Final ad break for Soho's Mad Men

Bartle Bogle Hegarty has sold out in a seismic moment for the advertising industry. Gideon Spanier looks at the memorable creativity that made it a British great

If one London agency embodies the independent spirit and creative magic of British advertising in the past 30 years, it is Bartle Bogle Hegarty. This is the firm that, within months of its launch in 1982, demonstrated its creative credentials with brilliant, memorable campaigns that still resonate today.

Think of its very first work for Levi Strauss for its launch of black jeans. A solitary black sheep stood in a packed field of white sheep. "When the world zigs, zag," declared the ad.

Then there was the witty Vorsprung Durch Technik campaign for Audi, the erotically charged Lose control imagery for Häagen-Dazs ice cream, and, of course, that Levis ad featuring model Nick Kamen stripping to his underwear in a launderette. These were glossy adverts which often combined humour, music, irreverence and sexual energy and came to define an era.

For the co-founders of the agency, John Bartle, Nigel Bogle and creative supremo Sir John Hegarty, the black sheep captured their sense of independence and willingness to think differently, so they adopted it as BBH's company logo.

While other rivals sold out to big holding groups, BBH's founders retained their individual spirit and reputation for strong creative work, even when they sold a minority stake to the ad agency Leo Burnett, now part of France's Publicis Groupe, in 1997.

But yesterday that finally changed. BBH was sold in its entirety to Publicis in a deal that is thought to value the business at over £200m.

The agency would not discuss the sale price but annual revenues from BBH's seven offices, which include Brazil, are more than £120m.

The 53 partners in the agency are likely to collect more than £100m in cash for their 51 per cent stake.

It is a seismic moment for the British advertising industry — not least because Mr Bogle, 65, and Sir John, 68, will be stepping down from the day-to-day running of the agency. Mr Bartle had already left some time ago.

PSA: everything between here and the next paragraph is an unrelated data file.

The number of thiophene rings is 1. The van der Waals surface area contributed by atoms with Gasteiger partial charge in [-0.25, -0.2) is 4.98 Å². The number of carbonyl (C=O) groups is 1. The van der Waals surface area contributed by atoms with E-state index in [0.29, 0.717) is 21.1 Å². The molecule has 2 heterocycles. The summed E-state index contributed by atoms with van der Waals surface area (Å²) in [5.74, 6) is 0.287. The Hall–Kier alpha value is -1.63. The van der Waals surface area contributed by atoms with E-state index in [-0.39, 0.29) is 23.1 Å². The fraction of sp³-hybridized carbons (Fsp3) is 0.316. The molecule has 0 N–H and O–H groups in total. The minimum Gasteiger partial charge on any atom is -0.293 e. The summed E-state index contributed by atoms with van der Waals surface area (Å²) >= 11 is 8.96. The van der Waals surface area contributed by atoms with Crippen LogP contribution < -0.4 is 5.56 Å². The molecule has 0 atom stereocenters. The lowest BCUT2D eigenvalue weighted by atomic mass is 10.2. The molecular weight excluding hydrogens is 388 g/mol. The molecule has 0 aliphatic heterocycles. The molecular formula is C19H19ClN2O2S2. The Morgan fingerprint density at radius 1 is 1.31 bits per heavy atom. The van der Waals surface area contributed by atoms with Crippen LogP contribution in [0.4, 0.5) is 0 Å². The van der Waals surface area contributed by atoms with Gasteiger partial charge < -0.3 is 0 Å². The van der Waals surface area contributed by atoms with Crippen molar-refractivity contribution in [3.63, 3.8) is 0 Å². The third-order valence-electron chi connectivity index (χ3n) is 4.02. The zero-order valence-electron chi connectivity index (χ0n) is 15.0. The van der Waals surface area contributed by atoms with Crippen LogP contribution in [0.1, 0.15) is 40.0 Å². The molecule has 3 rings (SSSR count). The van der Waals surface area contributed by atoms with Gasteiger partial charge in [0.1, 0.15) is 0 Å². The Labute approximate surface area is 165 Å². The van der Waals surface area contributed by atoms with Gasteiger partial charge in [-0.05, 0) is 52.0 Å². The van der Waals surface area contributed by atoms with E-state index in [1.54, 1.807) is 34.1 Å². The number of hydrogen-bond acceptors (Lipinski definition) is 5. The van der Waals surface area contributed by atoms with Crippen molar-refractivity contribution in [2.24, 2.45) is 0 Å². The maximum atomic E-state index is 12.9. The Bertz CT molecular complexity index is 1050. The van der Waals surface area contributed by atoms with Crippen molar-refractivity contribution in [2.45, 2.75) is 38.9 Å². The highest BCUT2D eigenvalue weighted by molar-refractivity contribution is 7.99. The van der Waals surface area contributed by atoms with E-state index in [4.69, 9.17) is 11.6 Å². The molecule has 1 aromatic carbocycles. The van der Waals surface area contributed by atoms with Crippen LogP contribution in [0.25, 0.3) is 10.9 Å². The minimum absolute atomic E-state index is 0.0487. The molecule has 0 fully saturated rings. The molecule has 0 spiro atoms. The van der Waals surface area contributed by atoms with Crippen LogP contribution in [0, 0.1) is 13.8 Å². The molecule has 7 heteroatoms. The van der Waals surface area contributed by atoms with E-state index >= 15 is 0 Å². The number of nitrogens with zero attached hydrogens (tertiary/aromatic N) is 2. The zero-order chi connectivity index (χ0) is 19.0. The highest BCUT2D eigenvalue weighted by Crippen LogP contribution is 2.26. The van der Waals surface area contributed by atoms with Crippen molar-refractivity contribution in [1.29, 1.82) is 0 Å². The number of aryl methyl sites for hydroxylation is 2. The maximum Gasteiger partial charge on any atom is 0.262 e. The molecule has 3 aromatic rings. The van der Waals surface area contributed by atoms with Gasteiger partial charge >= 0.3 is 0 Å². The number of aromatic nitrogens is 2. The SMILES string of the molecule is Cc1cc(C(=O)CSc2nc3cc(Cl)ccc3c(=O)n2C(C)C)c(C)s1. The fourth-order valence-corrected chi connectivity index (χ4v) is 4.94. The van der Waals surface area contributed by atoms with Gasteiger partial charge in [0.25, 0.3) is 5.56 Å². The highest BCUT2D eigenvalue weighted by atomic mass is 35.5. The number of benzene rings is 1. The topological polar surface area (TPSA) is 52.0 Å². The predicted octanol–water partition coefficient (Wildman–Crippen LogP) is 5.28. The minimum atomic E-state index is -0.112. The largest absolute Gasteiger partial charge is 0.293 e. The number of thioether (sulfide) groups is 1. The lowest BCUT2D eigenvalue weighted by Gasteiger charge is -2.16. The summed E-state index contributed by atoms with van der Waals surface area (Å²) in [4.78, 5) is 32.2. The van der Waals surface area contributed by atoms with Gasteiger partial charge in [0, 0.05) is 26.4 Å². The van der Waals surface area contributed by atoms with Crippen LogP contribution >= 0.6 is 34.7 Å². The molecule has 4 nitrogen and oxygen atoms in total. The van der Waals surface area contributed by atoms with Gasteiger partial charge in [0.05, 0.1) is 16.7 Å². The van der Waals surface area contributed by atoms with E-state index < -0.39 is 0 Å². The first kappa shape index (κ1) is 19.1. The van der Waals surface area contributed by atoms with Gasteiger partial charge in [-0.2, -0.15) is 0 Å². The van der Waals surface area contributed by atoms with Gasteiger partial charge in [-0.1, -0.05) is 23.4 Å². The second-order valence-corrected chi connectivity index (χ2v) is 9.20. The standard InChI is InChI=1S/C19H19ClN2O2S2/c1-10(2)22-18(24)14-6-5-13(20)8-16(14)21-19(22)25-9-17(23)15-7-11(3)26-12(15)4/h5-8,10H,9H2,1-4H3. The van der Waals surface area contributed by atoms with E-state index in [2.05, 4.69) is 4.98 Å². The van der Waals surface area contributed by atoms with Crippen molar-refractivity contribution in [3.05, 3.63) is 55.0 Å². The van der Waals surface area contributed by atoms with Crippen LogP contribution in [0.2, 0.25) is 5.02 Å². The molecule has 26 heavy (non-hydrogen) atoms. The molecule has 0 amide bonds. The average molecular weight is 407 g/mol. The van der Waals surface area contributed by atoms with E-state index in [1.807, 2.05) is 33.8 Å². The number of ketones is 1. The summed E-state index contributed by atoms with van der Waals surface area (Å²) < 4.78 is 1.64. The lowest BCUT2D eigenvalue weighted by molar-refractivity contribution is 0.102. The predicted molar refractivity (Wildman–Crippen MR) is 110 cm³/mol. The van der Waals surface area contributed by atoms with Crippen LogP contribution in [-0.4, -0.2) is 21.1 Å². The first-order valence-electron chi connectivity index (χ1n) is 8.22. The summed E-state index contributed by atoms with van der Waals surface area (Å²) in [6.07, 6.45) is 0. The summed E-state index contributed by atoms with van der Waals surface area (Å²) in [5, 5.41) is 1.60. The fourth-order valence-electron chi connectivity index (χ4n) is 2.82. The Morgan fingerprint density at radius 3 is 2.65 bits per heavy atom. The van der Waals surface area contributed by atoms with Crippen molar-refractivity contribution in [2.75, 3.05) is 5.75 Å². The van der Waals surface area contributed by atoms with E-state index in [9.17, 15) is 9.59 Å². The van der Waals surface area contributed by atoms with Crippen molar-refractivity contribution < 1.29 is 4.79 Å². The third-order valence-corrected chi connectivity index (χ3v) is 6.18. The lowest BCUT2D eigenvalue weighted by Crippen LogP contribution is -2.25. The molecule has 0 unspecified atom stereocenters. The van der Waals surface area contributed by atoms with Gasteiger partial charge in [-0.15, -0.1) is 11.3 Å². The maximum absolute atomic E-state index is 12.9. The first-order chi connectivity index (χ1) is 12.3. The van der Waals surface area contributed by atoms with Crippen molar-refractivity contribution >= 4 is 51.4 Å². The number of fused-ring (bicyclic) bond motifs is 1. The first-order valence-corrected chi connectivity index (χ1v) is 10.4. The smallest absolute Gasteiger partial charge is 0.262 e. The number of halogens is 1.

They didn't need to sell now, because they are already wealthy, but Mr Bogle said they felt "it was the right time", explaining: "It's always good to do this when you're in a very strong position creatively."

He is certainly right about that. BBH is resurgent.

It won more awards than any other London agency at last month's annual Cannes Lions, the world's most prestigious advertising festival. Among the agency's best work at Cannes was another erotically charged ad for Lynx deodorant, in which sparks flew, and a dramatic film for The Guardian newspaper, a twist on the Three Little Pigs nursery tale for the digital age.

The defining features of BBH's work are still on display 30 years on.

Mr Bogle admitted it had taken a long time – as much as two years – to agree the sale to Publicis Groupe.

He and Maurice Levy, the long-serving boss of Publicis, stressed that BBH has won a guarantee that it will retain its independence within the wider group, which also owns other agencies such as Saatchi & Saatchi, Fallon and Starcom MediaVest.

"A lot of effort has gone into ensuring this won't change BBH in terms of the values, the culture and the micro-network," said Mr Bogle, referring to BBH's seven offices, including New York and Los Angeles, which employ 1,000 worldwide.

"I think with a lot of agencies when the founders step back, the agency fades – that ain't going to happen with us," added Mr Bogle.